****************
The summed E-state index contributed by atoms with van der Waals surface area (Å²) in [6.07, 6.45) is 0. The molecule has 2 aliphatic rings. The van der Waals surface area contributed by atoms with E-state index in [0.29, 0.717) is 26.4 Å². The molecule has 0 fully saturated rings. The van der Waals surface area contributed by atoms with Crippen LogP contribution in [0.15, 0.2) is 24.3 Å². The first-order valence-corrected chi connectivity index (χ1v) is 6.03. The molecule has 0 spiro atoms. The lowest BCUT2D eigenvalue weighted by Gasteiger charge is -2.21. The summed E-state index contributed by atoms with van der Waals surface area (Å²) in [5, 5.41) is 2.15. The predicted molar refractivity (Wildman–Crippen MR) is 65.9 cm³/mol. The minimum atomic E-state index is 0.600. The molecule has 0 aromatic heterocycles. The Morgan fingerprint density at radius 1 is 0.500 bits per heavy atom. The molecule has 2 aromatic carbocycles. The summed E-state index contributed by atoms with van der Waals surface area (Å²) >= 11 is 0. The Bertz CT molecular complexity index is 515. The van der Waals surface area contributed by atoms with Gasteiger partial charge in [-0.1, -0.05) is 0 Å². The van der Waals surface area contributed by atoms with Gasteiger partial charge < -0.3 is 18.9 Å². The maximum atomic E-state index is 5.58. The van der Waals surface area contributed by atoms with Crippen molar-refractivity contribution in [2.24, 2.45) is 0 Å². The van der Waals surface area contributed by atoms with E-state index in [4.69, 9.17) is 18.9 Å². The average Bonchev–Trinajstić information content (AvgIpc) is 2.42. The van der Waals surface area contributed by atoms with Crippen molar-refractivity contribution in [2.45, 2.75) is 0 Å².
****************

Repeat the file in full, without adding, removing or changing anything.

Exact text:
The summed E-state index contributed by atoms with van der Waals surface area (Å²) in [6.07, 6.45) is 0. The molecule has 2 aliphatic rings. The van der Waals surface area contributed by atoms with E-state index in [0.29, 0.717) is 26.4 Å². The molecule has 0 fully saturated rings. The van der Waals surface area contributed by atoms with Crippen LogP contribution in [0.15, 0.2) is 24.3 Å². The first-order valence-corrected chi connectivity index (χ1v) is 6.03. The molecule has 0 spiro atoms. The lowest BCUT2D eigenvalue weighted by Gasteiger charge is -2.21. The summed E-state index contributed by atoms with van der Waals surface area (Å²) in [5, 5.41) is 2.15. The predicted molar refractivity (Wildman–Crippen MR) is 65.9 cm³/mol. The minimum atomic E-state index is 0.600. The molecule has 0 aromatic heterocycles. The Morgan fingerprint density at radius 1 is 0.500 bits per heavy atom. The molecule has 2 aromatic carbocycles. The summed E-state index contributed by atoms with van der Waals surface area (Å²) >= 11 is 0. The Bertz CT molecular complexity index is 515. The van der Waals surface area contributed by atoms with Gasteiger partial charge in [-0.1, -0.05) is 0 Å². The van der Waals surface area contributed by atoms with Gasteiger partial charge < -0.3 is 18.9 Å². The maximum atomic E-state index is 5.58. The van der Waals surface area contributed by atoms with Crippen molar-refractivity contribution in [2.24, 2.45) is 0 Å². The van der Waals surface area contributed by atoms with E-state index in [4.69, 9.17) is 18.9 Å². The average Bonchev–Trinajstić information content (AvgIpc) is 2.42. The van der Waals surface area contributed by atoms with Crippen molar-refractivity contribution in [2.45, 2.75) is 0 Å².